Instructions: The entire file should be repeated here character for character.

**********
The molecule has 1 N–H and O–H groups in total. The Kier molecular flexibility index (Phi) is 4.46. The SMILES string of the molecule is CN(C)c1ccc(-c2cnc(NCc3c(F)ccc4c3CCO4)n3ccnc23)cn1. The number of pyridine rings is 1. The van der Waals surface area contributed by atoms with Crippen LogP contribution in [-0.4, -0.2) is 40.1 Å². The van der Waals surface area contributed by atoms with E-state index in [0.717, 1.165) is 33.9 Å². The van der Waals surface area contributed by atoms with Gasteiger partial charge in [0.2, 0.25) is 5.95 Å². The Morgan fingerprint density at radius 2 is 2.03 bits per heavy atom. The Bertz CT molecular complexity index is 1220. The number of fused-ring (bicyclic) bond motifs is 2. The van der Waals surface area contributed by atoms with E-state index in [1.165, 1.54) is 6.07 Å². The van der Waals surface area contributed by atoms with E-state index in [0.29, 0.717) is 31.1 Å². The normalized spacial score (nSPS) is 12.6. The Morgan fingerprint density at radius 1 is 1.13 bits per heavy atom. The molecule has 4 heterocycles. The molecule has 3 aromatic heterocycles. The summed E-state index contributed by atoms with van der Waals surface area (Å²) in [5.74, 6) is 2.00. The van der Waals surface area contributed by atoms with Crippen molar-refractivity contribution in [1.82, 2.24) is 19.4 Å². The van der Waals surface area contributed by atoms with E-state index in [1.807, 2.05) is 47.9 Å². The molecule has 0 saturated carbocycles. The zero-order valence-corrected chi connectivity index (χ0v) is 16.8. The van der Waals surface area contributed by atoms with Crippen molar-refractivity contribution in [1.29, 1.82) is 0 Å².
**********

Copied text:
The molecule has 1 N–H and O–H groups in total. The Kier molecular flexibility index (Phi) is 4.46. The SMILES string of the molecule is CN(C)c1ccc(-c2cnc(NCc3c(F)ccc4c3CCO4)n3ccnc23)cn1. The number of pyridine rings is 1. The van der Waals surface area contributed by atoms with Crippen LogP contribution in [-0.4, -0.2) is 40.1 Å². The van der Waals surface area contributed by atoms with E-state index in [0.717, 1.165) is 33.9 Å². The van der Waals surface area contributed by atoms with Gasteiger partial charge in [0.2, 0.25) is 5.95 Å². The Morgan fingerprint density at radius 2 is 2.03 bits per heavy atom. The Bertz CT molecular complexity index is 1220. The number of fused-ring (bicyclic) bond motifs is 2. The van der Waals surface area contributed by atoms with E-state index in [1.165, 1.54) is 6.07 Å². The van der Waals surface area contributed by atoms with E-state index in [0.29, 0.717) is 31.1 Å². The normalized spacial score (nSPS) is 12.6. The Morgan fingerprint density at radius 1 is 1.13 bits per heavy atom. The molecule has 4 heterocycles. The molecule has 3 aromatic heterocycles. The summed E-state index contributed by atoms with van der Waals surface area (Å²) in [5.74, 6) is 2.00. The van der Waals surface area contributed by atoms with Crippen molar-refractivity contribution in [1.82, 2.24) is 19.4 Å². The van der Waals surface area contributed by atoms with E-state index in [1.807, 2.05) is 47.9 Å². The molecule has 0 saturated carbocycles. The zero-order valence-corrected chi connectivity index (χ0v) is 16.8. The van der Waals surface area contributed by atoms with Crippen molar-refractivity contribution in [1.29, 1.82) is 0 Å².